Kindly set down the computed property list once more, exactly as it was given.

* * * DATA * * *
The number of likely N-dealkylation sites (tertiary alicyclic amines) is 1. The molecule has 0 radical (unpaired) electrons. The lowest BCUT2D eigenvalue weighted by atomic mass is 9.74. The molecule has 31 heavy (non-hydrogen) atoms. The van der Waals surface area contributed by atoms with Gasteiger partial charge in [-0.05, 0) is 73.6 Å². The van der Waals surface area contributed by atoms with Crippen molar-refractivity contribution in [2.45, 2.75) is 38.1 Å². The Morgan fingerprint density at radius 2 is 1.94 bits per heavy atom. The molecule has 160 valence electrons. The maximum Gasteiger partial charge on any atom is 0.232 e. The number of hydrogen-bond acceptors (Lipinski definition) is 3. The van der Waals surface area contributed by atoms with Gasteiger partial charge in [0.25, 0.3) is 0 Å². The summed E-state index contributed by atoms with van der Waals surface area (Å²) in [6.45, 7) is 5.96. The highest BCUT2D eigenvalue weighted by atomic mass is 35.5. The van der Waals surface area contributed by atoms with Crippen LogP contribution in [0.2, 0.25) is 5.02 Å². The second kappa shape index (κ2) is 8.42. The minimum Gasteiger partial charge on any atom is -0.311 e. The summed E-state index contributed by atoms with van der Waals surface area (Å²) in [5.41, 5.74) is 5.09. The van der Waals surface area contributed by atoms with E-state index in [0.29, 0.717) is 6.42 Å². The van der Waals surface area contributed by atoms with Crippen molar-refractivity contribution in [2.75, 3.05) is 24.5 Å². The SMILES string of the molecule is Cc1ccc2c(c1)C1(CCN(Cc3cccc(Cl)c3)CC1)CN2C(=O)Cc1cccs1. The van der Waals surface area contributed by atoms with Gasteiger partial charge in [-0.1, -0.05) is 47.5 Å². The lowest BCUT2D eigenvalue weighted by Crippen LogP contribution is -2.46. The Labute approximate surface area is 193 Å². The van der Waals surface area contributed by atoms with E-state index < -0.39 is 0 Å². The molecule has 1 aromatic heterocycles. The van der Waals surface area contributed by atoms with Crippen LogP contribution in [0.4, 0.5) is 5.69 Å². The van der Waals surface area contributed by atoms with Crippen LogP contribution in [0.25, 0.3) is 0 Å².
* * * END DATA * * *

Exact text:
The number of likely N-dealkylation sites (tertiary alicyclic amines) is 1. The molecule has 0 radical (unpaired) electrons. The lowest BCUT2D eigenvalue weighted by atomic mass is 9.74. The molecule has 31 heavy (non-hydrogen) atoms. The van der Waals surface area contributed by atoms with Gasteiger partial charge in [-0.05, 0) is 73.6 Å². The van der Waals surface area contributed by atoms with Crippen molar-refractivity contribution in [2.45, 2.75) is 38.1 Å². The Morgan fingerprint density at radius 2 is 1.94 bits per heavy atom. The molecule has 160 valence electrons. The maximum Gasteiger partial charge on any atom is 0.232 e. The number of hydrogen-bond acceptors (Lipinski definition) is 3. The van der Waals surface area contributed by atoms with Gasteiger partial charge in [0.25, 0.3) is 0 Å². The summed E-state index contributed by atoms with van der Waals surface area (Å²) in [6.45, 7) is 5.96. The highest BCUT2D eigenvalue weighted by atomic mass is 35.5. The van der Waals surface area contributed by atoms with Crippen LogP contribution in [0.2, 0.25) is 5.02 Å². The second kappa shape index (κ2) is 8.42. The minimum Gasteiger partial charge on any atom is -0.311 e. The summed E-state index contributed by atoms with van der Waals surface area (Å²) in [5.41, 5.74) is 5.09. The van der Waals surface area contributed by atoms with E-state index in [0.29, 0.717) is 6.42 Å². The van der Waals surface area contributed by atoms with Crippen molar-refractivity contribution in [2.75, 3.05) is 24.5 Å². The SMILES string of the molecule is Cc1ccc2c(c1)C1(CCN(Cc3cccc(Cl)c3)CC1)CN2C(=O)Cc1cccs1. The van der Waals surface area contributed by atoms with Gasteiger partial charge in [-0.1, -0.05) is 47.5 Å². The lowest BCUT2D eigenvalue weighted by Crippen LogP contribution is -2.46. The Labute approximate surface area is 193 Å². The van der Waals surface area contributed by atoms with E-state index < -0.39 is 0 Å². The molecule has 1 aromatic heterocycles. The van der Waals surface area contributed by atoms with Crippen LogP contribution in [0.4, 0.5) is 5.69 Å². The van der Waals surface area contributed by atoms with Crippen LogP contribution in [0.25, 0.3) is 0 Å².